You know how you sometimes just want to shoot a solid old-style large-caliber rifle, but you miss your modern stuff like red dots, muzzle brakes, and detachable mags? No? Well, maybe it’s just me. Anyhow, I love my Mausers and my Enfield and all, but I’ve kinda gotten spoiled. Anyway…I’ve been thinking about a Springfield M1A for a while, so I dialed up my old buddy Sootch to get his opinion on the M1A SOCOM 16.
We aren’t really buddies, but I watch his channel, so it’s like the same thing. Fortunately, he had a video on that very model. Who knew?
M1A SOCOM Features
So, we get a good breakdown of what seems to be a solid rifle. Right off the bat, it looks sharp. I know functionality is king, but I like a nice-looking firearm, and I’ve always looked covetously at the lines of the M14. The SOCOM 16 sports a polymer stock available in black, OD green, or flat dark earth. Tough choice right off the bat.
The rifle is 37 and a half inches in overall length and weighs 8.8 pounds empty. The 16-and-a-half-inch barrel features a 1/11 twist rate and comes with an integrated muzzle brake to help with the recoil of that short barrel coupled with the .308 Winchester chambering. But it’s loud, so remember that ear pro.
The M1A is also available in 6.5 Creedmoor. Despite the weight, the rifle is well-balanced and the shorter barrel makes it handy and easy to point. The rifle features an aperture rear sight with a tritium-marked front post, which is a nice touch. The rear aperture is also expanded a little since the M1A SOCOM 16 is designed for closer work, though it’s certainly capable of reaching out for several hundred yards. The left side of the receiver is drilled and tapped for a side-mounted scope, but that will preclude the use of stripper clips.
I don’t know about you, but with a detachable box mag, I don’t think stripper clips would be a thing for me. The mags rock in and have a release tab just like the M14. The rifle ships with a 10-round mag, but 20-rounders are available. The rifle will also take surplus mags.
As for some of that modern stuff I mentioned, there is a Picatinny rail mounted forward of the receiver that is just the thing for a red dot or a long eye relief scope.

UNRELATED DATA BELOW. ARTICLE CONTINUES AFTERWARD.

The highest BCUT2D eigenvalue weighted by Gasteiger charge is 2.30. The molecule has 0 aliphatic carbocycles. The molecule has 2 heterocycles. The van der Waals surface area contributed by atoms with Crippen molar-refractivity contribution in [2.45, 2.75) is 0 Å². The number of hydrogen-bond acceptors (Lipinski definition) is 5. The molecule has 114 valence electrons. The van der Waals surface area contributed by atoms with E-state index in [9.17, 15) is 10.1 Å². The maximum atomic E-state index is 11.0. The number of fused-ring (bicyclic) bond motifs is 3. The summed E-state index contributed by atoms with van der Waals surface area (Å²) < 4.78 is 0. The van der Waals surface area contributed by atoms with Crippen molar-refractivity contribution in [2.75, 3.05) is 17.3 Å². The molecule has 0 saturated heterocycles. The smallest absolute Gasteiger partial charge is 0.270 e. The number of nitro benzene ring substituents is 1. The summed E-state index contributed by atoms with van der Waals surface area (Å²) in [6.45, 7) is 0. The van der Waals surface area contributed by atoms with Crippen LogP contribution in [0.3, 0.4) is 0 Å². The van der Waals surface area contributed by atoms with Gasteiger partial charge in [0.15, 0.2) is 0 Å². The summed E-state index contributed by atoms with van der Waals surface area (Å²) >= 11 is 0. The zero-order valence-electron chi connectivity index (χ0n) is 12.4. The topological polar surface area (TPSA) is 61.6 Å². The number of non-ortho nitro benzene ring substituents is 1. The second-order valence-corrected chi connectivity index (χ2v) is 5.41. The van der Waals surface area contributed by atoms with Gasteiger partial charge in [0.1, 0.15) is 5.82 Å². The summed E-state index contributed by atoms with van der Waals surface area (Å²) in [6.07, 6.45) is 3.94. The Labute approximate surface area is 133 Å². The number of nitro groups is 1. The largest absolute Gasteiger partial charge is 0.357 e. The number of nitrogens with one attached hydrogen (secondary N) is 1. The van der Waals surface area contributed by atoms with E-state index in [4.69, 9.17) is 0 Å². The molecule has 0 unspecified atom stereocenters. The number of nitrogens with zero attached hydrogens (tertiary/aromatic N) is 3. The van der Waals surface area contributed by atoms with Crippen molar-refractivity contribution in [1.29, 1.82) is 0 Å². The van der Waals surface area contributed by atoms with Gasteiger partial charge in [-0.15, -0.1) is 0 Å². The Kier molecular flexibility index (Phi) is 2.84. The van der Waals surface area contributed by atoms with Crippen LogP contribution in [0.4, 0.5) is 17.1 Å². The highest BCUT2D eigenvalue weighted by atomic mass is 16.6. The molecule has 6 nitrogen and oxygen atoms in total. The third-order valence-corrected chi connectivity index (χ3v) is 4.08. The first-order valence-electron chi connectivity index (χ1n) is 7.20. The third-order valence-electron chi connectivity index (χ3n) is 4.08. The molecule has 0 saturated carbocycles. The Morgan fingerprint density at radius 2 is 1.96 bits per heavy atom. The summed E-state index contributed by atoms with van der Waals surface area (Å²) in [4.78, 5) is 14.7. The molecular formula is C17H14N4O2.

Accuracy was reported as “excellent” with match ammo at 100 yards and a 2-7x LER scope. It was said to have shot smooth and flat “for a .308.” Sootch notes that he really likes the zero-magnification red dot on this rifle. I think that would be pretty sweet too.
The action is built around a strong rotating bolt cycled by the M14-style gas piston and long operating rod. The bolt is the same design as the M14, which was itself a direct copy of that greatest of warhorses, the M1 Garand. The trigger group has some heft to it, which Sootch shows us during the simple take-down process that is exactly like the M14. Seeing a pattern yet?
The safety is part of the trigger guard and easy to reach, just like…well, you get it.
The trigger on this particular rifle pulled consistently at just under six pounds and, according to Sootch, was “very crisp” with a quick reset. There is a bolt stop tab on the left side of the receiver.
As noted earlier, the SOCOM 16 comes with a polymer stock and handguard and there’s some nice checkering on the lower handguard and the pistol grip. The butt pad is polymer and, say it with me…like the M14, features a hinged plate designed to go on top of the shoulder to increase stability. The hinged plate also reveals the access ports for your cleaning kit, should you choose to house it there. There’s no comb on the stock and Sootch uses an attachable cheek rest with the optics for better cheek weld and eye relief.
All in all, the reviewer seems to really dig this particular rifle. No real negatives.
Now, I get that a reviewer not saying anything bad doesn’t really mean anything. I’m pretty selective about my reviewers, and you probably are too. I like Sootch because I think he is honest, and I have seen him call things out when they need it. I also like that he doesn’t get too technical since I’m not a gear head and my eyes start glazing over with that stuff. So, that’s my $.02. You decide for yourself, but other folks seem to agree.
The words that kept popping up were “strong” and “beefy.” I always like that first one, and sometimes I like the second. For this kind of rifle, I definitely like it. Strong, beefy, accurate, handy, and sharp-looking, with the capability to add at least a few modern accessories and multiple configuration options. Not to mention a good track record based on a proven design. What’s not to like? But check it out for yourself and see what you think. I’m just some guy on the interwebs.
Bucky Lawson is your typical Appalachian-American gun enthusiast. He is a military historian specializing in World War II and has written a few things here and there, including some stuff for Breach Bang Clear. He likes dogs and enjoys a good cigar and an Old Fashioned with an extra orange slice.